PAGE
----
1. This case raises a question of some difficulty and importance as to the effect of Section 63, Civil Procedure Code, which provides that when property not in the custody of any Court is under attachment in execution of decrees of more courts than one, the court to receive or realize the property and to determine the claims thereto and objections to the attachment thereof shall be the court of highest grade, or where there is no difference in grade, the court which first attached. The section whilst conferring on the court in question exclusive jurisdiction not only to receive the attached property but also to determine claims thereto and objections to the attachment thereof even if such objection be to an attachment in one of the other courts does not say to what extent if any the court which receives or realizes the assets is to take account of the attachments in execution of the decrees in the other courts and different views have been taken as to this question. In the present case a debt due to the judgment-debtor by the Public Works Department and attached in execution of several decrees against the judgment-debtor in several courts has been paid into this Court under Section 63 and Order XXI, Rule 36 Civil Procedure Code by the Executive Engineer who has at the same time forwarded a list of the attachments served on him up to that time, one of which was prior in date to the attachment by this Court. The case then came before me sitting alone, when the prior attaching creditor who has not transferred his decree to this Court, claimed to be paid in priority to the decree-holder in this Court, or at least to be entitled to rateable distribution; and in view of the importance of the question and the conflict of decisions, I directed the case to be posted before a Bench and notice to be served upon all the creditors mentioned by the Executive Engineer as having attached before payment into this Court; and they have now appeared and preferred their claim to rateable distribution.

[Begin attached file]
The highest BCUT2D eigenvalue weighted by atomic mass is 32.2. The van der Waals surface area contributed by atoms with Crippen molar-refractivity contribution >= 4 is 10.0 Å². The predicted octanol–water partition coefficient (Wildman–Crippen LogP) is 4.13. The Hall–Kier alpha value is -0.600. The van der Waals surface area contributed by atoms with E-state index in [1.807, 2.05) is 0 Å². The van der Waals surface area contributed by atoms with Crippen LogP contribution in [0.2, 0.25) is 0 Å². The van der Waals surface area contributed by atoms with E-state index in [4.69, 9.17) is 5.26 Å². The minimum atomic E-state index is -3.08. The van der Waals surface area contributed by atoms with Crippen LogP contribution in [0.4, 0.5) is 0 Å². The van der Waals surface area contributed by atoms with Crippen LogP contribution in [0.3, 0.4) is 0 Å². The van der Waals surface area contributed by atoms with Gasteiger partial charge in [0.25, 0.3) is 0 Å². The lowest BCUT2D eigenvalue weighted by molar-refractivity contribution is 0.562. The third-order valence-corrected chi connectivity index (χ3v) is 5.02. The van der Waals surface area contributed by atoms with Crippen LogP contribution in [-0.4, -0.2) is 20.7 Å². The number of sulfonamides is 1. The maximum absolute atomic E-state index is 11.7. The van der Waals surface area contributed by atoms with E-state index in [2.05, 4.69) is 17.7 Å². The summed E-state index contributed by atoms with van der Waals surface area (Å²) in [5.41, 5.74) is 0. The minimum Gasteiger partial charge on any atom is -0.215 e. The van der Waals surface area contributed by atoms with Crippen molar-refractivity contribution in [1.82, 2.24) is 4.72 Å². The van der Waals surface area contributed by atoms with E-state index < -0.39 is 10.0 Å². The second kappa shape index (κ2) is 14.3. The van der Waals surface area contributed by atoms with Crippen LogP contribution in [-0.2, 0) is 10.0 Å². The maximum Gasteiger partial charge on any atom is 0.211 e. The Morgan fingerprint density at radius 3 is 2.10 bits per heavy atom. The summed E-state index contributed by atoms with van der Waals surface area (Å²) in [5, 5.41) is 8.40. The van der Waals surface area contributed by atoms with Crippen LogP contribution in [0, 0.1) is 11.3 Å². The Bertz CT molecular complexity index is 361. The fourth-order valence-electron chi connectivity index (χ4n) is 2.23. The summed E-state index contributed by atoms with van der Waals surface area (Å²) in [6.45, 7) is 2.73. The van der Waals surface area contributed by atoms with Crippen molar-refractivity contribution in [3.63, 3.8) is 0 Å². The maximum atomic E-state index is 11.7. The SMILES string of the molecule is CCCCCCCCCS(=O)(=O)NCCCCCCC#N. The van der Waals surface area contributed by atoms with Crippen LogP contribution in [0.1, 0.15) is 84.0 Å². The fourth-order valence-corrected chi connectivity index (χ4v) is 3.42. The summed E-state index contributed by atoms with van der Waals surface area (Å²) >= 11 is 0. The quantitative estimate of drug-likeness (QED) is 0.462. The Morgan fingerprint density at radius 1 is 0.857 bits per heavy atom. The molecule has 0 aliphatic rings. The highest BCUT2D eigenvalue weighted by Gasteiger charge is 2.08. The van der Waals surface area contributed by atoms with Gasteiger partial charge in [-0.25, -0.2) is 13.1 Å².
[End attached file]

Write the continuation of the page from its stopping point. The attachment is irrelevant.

2. The right to rateable distribution is conferred by Section 73 upon holders of decrees for money who have made application to the court holding the assets for the execution of their decrees before the receipt of such assets. This right was conferred as to the assets realized by sale or otherwise in execution of a decree by Section 295 of the Code of 1877, whereas under Code of 1859 the first decree-holder who attached in execution of his decre was entitled to be paid in full as under the writ of fieri facias at common law and the principle of rateable distribution was only made applicable as against subsequent attachments. It appears to me that under this section both under the old Code and the present Code a substantive right as decided in Sankaralinga Reddy v. Randasami Tevan I.L.R. (1907) M. 113 apply for a rateable distribution of the assets is conferred upon decree-holders who fulfil the prescribed conditions, though under Sub-section (2) such assets may be recovered back in a suit if it be shewn that the decree-holder was not entitled to receive them as where his debt was only colorable or the assets were subject to a prior charge Shankar Sarup v. Mejo Mai I.L.R. (1901) A. 313. In this view every holder of a money decree who attaches property of the judgment-debtor in execution thereby acquires a right to share equally with other creditors in the assets arising therefrom when subsequently realized or received by the Court. The nature of the right which cannot be called a vested right is discussed in Sankaralinga Reddy v. Kandaswami Thevan I.L.R. (1907) M. 413. What however where the attachments are in different courts and the property is received or realized by the Court of the higest grade under Section 63. In such a case there is no receipt at all by the other courts unless the receipt by the Court of the highest grade can be deemed to be a receipt by the other creditors as well. In my opinion this is the correct view and it is only for purposes of convenience that the highest Court is made the collecting Court and the Court to adjudicate on claims and objections, and the property received or realized must be deemed to have been received or realized by or on behalf of all the Courts in which there have been attachments in execution of money decrees prior to the actual receipt of the assets. If this be so, then the decree-holders in the other Courts are entitled to rateable distribution under the very terms of Section 73. There seems no reason to suppose that it was the intention of the legislature to prefer the decree-holder whose decree happened to be in the court of the highest grade over other decree-, holders who may have attached earlier and for large amounts. The difficulty is obviated if the payment into the Court of the highest grade is treated as payment into Court in all the suits and this in my opinion is the true construction of Section 63 which does not in terms confer any preference on the decree-holders in the highest court and indeed says nothing as to how after claims and objections to attachments have been dealt with the money realized is to be disposed of. This is quite natural if such disposal is governed by Section 73. On the other hand if that section does not apply and the decree of the Court of the highest grade is to be first satisfied, there is no provision as to how any balance is to be dealt with. According to the ordinary rule of construction a section like Section 63 which merely deals with procedure should not be construed as affecting the substantive rights inter se of the decree-holders in the different courts. The construction of Section 63 above adopted seems to be supported by the authority of Wilson J. in the unreported case referred to by Sale J in Clark v. Alexander I.L.R. (1863) C. 200 where property attached in execution of a decree of the High Court was subsequently acquired under the Land Acquisition Act and the compensation money representing the property, whilst in the hands of the Collector was attached in execution of the decree by the Alipore Court, and was paid by the Collector into the High Court at its request. Though of opinion that in the circumstances of that case the money had been paid into the High Court irregularly and not strictly in accordance with Section 285 now Section 63, the learned Judge was of opinion there it must be deemed to have been ' realized in all the suits' and rateably distributed. The same conclusion would have followed a fortiori if the money had been paid into the High Court regularly under Section 285 now Section 63. In this view all the holders of money-decrees who have attached in execution in any court before the actual receipt of the assets by the Court of the highest grade are entitled to share in the rateable distribution on application to such Court and without getting their decrees transferred to it. This has also been held by Sale J. in Clark v. Alexander I.L.R. (1893) C. 200 and of O. Kinealy, J. and another learned Judge in Har Bhagat v. Anandaram 2 C.W.N. 126.